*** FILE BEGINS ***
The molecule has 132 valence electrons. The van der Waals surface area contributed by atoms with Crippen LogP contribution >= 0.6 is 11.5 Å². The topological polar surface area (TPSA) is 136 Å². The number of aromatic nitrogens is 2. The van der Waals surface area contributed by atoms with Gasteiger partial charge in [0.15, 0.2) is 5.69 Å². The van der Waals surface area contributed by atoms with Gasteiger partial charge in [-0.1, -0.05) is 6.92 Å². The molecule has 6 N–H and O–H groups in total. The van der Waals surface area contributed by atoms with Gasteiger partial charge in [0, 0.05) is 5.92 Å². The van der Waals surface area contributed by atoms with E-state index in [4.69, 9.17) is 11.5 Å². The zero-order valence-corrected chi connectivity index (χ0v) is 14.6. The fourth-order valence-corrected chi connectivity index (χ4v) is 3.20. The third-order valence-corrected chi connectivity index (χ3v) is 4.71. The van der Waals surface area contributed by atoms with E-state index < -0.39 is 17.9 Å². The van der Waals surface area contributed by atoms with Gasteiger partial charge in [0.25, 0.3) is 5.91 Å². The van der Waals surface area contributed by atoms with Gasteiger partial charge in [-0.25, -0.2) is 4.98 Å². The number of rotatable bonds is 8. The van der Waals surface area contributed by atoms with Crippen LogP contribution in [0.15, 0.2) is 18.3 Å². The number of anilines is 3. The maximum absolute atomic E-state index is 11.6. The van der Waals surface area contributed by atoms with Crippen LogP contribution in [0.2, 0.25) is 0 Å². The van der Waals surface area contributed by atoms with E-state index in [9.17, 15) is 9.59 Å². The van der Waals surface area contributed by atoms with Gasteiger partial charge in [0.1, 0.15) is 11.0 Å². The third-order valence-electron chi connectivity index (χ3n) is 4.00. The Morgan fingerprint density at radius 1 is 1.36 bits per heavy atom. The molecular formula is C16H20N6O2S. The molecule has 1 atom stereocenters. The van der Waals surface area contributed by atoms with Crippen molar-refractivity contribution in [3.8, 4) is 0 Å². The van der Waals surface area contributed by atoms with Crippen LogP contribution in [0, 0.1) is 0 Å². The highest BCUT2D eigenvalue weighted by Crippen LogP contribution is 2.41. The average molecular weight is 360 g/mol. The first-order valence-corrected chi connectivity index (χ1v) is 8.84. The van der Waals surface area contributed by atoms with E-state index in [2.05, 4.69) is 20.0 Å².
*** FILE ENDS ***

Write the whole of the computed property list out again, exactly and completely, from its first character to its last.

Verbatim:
The molecule has 132 valence electrons. The van der Waals surface area contributed by atoms with Crippen LogP contribution >= 0.6 is 11.5 Å². The topological polar surface area (TPSA) is 136 Å². The number of aromatic nitrogens is 2. The van der Waals surface area contributed by atoms with Gasteiger partial charge in [0.15, 0.2) is 5.69 Å². The van der Waals surface area contributed by atoms with Gasteiger partial charge in [-0.1, -0.05) is 6.92 Å². The molecule has 6 N–H and O–H groups in total. The van der Waals surface area contributed by atoms with Gasteiger partial charge in [0, 0.05) is 5.92 Å². The van der Waals surface area contributed by atoms with E-state index in [4.69, 9.17) is 11.5 Å². The zero-order valence-corrected chi connectivity index (χ0v) is 14.6. The fourth-order valence-corrected chi connectivity index (χ4v) is 3.20. The third-order valence-corrected chi connectivity index (χ3v) is 4.71. The van der Waals surface area contributed by atoms with E-state index < -0.39 is 17.9 Å². The van der Waals surface area contributed by atoms with Gasteiger partial charge in [0.25, 0.3) is 5.91 Å². The van der Waals surface area contributed by atoms with Gasteiger partial charge in [-0.25, -0.2) is 4.98 Å². The number of rotatable bonds is 8. The van der Waals surface area contributed by atoms with Crippen LogP contribution in [0.15, 0.2) is 18.3 Å². The number of anilines is 3. The maximum absolute atomic E-state index is 11.6. The van der Waals surface area contributed by atoms with Crippen LogP contribution in [0.2, 0.25) is 0 Å². The van der Waals surface area contributed by atoms with E-state index in [9.17, 15) is 9.59 Å². The van der Waals surface area contributed by atoms with Gasteiger partial charge in [0.1, 0.15) is 11.0 Å². The third-order valence-electron chi connectivity index (χ3n) is 4.00. The Morgan fingerprint density at radius 1 is 1.36 bits per heavy atom. The molecular formula is C16H20N6O2S. The molecule has 1 atom stereocenters. The van der Waals surface area contributed by atoms with Crippen molar-refractivity contribution in [3.8, 4) is 0 Å². The van der Waals surface area contributed by atoms with Crippen LogP contribution in [0, 0.1) is 0 Å². The highest BCUT2D eigenvalue weighted by Crippen LogP contribution is 2.41. The average molecular weight is 360 g/mol. The first-order valence-corrected chi connectivity index (χ1v) is 8.84. The van der Waals surface area contributed by atoms with E-state index in [2.05, 4.69) is 20.0 Å².